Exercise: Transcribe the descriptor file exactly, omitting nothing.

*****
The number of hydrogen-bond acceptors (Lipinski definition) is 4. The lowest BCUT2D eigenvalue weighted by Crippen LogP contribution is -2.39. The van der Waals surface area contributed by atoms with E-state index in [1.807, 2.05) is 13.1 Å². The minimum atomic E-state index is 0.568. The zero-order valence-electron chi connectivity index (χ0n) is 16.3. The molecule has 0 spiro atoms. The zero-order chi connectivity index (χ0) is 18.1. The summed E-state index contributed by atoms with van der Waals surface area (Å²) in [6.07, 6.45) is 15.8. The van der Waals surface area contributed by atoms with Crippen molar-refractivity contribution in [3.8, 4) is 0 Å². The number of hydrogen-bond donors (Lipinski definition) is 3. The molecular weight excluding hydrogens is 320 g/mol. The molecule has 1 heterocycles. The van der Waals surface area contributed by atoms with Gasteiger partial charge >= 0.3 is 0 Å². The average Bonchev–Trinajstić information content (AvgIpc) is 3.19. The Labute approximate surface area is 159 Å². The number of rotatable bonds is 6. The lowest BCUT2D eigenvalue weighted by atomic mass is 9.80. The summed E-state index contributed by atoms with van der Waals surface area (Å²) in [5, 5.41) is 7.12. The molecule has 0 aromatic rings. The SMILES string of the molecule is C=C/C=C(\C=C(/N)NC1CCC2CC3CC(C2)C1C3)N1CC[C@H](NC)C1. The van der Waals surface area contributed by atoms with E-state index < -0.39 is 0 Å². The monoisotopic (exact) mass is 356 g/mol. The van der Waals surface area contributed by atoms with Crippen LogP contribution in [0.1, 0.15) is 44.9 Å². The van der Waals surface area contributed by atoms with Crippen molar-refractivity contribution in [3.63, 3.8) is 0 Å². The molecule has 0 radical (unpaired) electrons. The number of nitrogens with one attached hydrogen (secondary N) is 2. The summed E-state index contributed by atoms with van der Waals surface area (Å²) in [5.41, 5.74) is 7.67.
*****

The number of hydrogen-bond acceptors (Lipinski definition) is 4. The lowest BCUT2D eigenvalue weighted by Crippen LogP contribution is -2.39. The van der Waals surface area contributed by atoms with E-state index in [1.807, 2.05) is 13.1 Å². The minimum atomic E-state index is 0.568. The zero-order valence-electron chi connectivity index (χ0n) is 16.3. The molecule has 0 spiro atoms. The zero-order chi connectivity index (χ0) is 18.1. The summed E-state index contributed by atoms with van der Waals surface area (Å²) in [6.07, 6.45) is 15.8. The van der Waals surface area contributed by atoms with Crippen molar-refractivity contribution in [3.8, 4) is 0 Å². The number of hydrogen-bond donors (Lipinski definition) is 3. The molecular weight excluding hydrogens is 320 g/mol. The molecule has 1 heterocycles. The van der Waals surface area contributed by atoms with Gasteiger partial charge >= 0.3 is 0 Å². The average Bonchev–Trinajstić information content (AvgIpc) is 3.19. The Labute approximate surface area is 159 Å². The number of rotatable bonds is 6. The lowest BCUT2D eigenvalue weighted by atomic mass is 9.80. The summed E-state index contributed by atoms with van der Waals surface area (Å²) in [5, 5.41) is 7.12. The molecule has 0 aromatic rings. The SMILES string of the molecule is C=C/C=C(\C=C(/N)NC1CCC2CC3CC(C2)C1C3)N1CC[C@H](NC)C1. The van der Waals surface area contributed by atoms with E-state index < -0.39 is 0 Å². The monoisotopic (exact) mass is 356 g/mol. The van der Waals surface area contributed by atoms with Crippen LogP contribution in [0.1, 0.15) is 44.9 Å². The van der Waals surface area contributed by atoms with Crippen molar-refractivity contribution in [3.63, 3.8) is 0 Å². The molecule has 0 radical (unpaired) electrons. The number of nitrogens with one attached hydrogen (secondary N) is 2. The summed E-state index contributed by atoms with van der Waals surface area (Å²) in [5.41, 5.74) is 7.67.